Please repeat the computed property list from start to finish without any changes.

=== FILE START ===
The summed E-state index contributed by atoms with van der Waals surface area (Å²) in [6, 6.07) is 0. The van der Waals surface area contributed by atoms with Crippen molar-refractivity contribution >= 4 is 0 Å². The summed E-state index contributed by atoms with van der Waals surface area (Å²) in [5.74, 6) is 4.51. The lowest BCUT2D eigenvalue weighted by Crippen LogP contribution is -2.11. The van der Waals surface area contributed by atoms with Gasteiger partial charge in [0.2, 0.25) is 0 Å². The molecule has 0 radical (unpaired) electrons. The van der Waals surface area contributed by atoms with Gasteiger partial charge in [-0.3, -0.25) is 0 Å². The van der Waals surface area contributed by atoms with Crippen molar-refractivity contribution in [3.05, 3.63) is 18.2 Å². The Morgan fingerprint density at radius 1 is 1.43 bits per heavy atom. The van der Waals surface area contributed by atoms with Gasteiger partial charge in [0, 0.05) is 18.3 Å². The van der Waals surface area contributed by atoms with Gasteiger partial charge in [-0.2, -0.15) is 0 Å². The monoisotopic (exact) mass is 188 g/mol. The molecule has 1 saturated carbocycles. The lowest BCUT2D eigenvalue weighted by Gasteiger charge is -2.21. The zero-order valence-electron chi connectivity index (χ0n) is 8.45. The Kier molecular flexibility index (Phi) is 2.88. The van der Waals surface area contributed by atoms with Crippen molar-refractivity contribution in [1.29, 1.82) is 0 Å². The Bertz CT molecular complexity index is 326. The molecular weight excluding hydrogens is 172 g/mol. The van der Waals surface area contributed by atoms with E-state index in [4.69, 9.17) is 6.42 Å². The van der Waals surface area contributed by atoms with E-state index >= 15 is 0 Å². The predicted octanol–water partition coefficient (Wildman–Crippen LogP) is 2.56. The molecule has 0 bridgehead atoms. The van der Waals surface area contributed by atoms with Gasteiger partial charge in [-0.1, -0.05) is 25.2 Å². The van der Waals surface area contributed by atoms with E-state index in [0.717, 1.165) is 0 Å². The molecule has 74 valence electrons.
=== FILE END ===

The summed E-state index contributed by atoms with van der Waals surface area (Å²) in [6, 6.07) is 0. The van der Waals surface area contributed by atoms with Crippen molar-refractivity contribution >= 4 is 0 Å². The summed E-state index contributed by atoms with van der Waals surface area (Å²) in [5.74, 6) is 4.51. The lowest BCUT2D eigenvalue weighted by Crippen LogP contribution is -2.11. The van der Waals surface area contributed by atoms with Gasteiger partial charge in [0.2, 0.25) is 0 Å². The molecule has 0 radical (unpaired) electrons. The van der Waals surface area contributed by atoms with Gasteiger partial charge in [-0.3, -0.25) is 0 Å². The van der Waals surface area contributed by atoms with Crippen molar-refractivity contribution in [3.05, 3.63) is 18.2 Å². The Morgan fingerprint density at radius 1 is 1.43 bits per heavy atom. The van der Waals surface area contributed by atoms with Gasteiger partial charge in [0, 0.05) is 18.3 Å². The van der Waals surface area contributed by atoms with Gasteiger partial charge in [-0.2, -0.15) is 0 Å². The monoisotopic (exact) mass is 188 g/mol. The molecule has 1 saturated carbocycles. The lowest BCUT2D eigenvalue weighted by Gasteiger charge is -2.21. The zero-order valence-electron chi connectivity index (χ0n) is 8.45. The Kier molecular flexibility index (Phi) is 2.88. The van der Waals surface area contributed by atoms with Crippen molar-refractivity contribution in [1.29, 1.82) is 0 Å². The Bertz CT molecular complexity index is 326. The molecular weight excluding hydrogens is 172 g/mol. The van der Waals surface area contributed by atoms with E-state index in [4.69, 9.17) is 6.42 Å². The van der Waals surface area contributed by atoms with E-state index >= 15 is 0 Å². The predicted octanol–water partition coefficient (Wildman–Crippen LogP) is 2.56. The molecule has 0 bridgehead atoms. The van der Waals surface area contributed by atoms with Gasteiger partial charge in [-0.1, -0.05) is 25.2 Å². The van der Waals surface area contributed by atoms with E-state index in [0.717, 1.165) is 0 Å². The molecule has 74 valence electrons.